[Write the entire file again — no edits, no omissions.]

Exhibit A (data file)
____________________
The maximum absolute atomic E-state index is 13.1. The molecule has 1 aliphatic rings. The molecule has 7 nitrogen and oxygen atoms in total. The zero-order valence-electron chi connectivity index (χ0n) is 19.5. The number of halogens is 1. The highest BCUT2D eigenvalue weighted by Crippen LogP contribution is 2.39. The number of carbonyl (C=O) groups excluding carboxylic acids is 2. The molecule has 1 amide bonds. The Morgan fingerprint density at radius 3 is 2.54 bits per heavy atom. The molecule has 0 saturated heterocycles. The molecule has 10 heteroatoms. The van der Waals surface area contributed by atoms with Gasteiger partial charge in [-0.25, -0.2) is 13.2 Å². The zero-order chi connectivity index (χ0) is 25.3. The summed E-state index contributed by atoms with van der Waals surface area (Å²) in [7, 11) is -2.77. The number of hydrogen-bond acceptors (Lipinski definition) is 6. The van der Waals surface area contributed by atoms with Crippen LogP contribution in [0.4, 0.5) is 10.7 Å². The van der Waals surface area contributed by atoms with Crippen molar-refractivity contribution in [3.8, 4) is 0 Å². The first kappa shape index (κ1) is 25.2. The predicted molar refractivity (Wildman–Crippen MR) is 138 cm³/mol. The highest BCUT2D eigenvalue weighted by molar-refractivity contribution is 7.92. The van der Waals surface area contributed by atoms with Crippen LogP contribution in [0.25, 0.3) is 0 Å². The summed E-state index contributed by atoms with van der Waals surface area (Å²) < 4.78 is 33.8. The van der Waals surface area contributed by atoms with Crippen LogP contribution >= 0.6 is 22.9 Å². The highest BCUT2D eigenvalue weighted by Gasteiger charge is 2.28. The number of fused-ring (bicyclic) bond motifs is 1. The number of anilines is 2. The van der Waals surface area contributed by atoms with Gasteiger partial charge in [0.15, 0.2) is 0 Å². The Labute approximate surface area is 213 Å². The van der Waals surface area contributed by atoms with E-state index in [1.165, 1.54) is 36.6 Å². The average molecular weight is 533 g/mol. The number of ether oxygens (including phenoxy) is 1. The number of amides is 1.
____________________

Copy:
The maximum absolute atomic E-state index is 13.1. The molecule has 1 aliphatic rings. The molecule has 7 nitrogen and oxygen atoms in total. The zero-order valence-electron chi connectivity index (χ0n) is 19.5. The number of halogens is 1. The highest BCUT2D eigenvalue weighted by Crippen LogP contribution is 2.39. The number of carbonyl (C=O) groups excluding carboxylic acids is 2. The molecule has 1 amide bonds. The Morgan fingerprint density at radius 3 is 2.54 bits per heavy atom. The molecule has 0 saturated heterocycles. The molecule has 10 heteroatoms. The van der Waals surface area contributed by atoms with Gasteiger partial charge in [-0.25, -0.2) is 13.2 Å². The zero-order chi connectivity index (χ0) is 25.3. The summed E-state index contributed by atoms with van der Waals surface area (Å²) in [7, 11) is -2.77. The number of hydrogen-bond acceptors (Lipinski definition) is 6. The van der Waals surface area contributed by atoms with Crippen LogP contribution in [0.4, 0.5) is 10.7 Å². The van der Waals surface area contributed by atoms with Crippen molar-refractivity contribution in [3.8, 4) is 0 Å². The first kappa shape index (κ1) is 25.2. The predicted molar refractivity (Wildman–Crippen MR) is 138 cm³/mol. The highest BCUT2D eigenvalue weighted by molar-refractivity contribution is 7.92. The van der Waals surface area contributed by atoms with Crippen LogP contribution in [0.25, 0.3) is 0 Å². The summed E-state index contributed by atoms with van der Waals surface area (Å²) < 4.78 is 33.8. The van der Waals surface area contributed by atoms with Crippen LogP contribution >= 0.6 is 22.9 Å². The highest BCUT2D eigenvalue weighted by Gasteiger charge is 2.28. The number of fused-ring (bicyclic) bond motifs is 1. The number of anilines is 2. The van der Waals surface area contributed by atoms with Gasteiger partial charge in [0.15, 0.2) is 0 Å². The Labute approximate surface area is 213 Å². The van der Waals surface area contributed by atoms with E-state index in [1.165, 1.54) is 36.6 Å². The average molecular weight is 533 g/mol. The number of ether oxygens (including phenoxy) is 1. The number of amides is 1.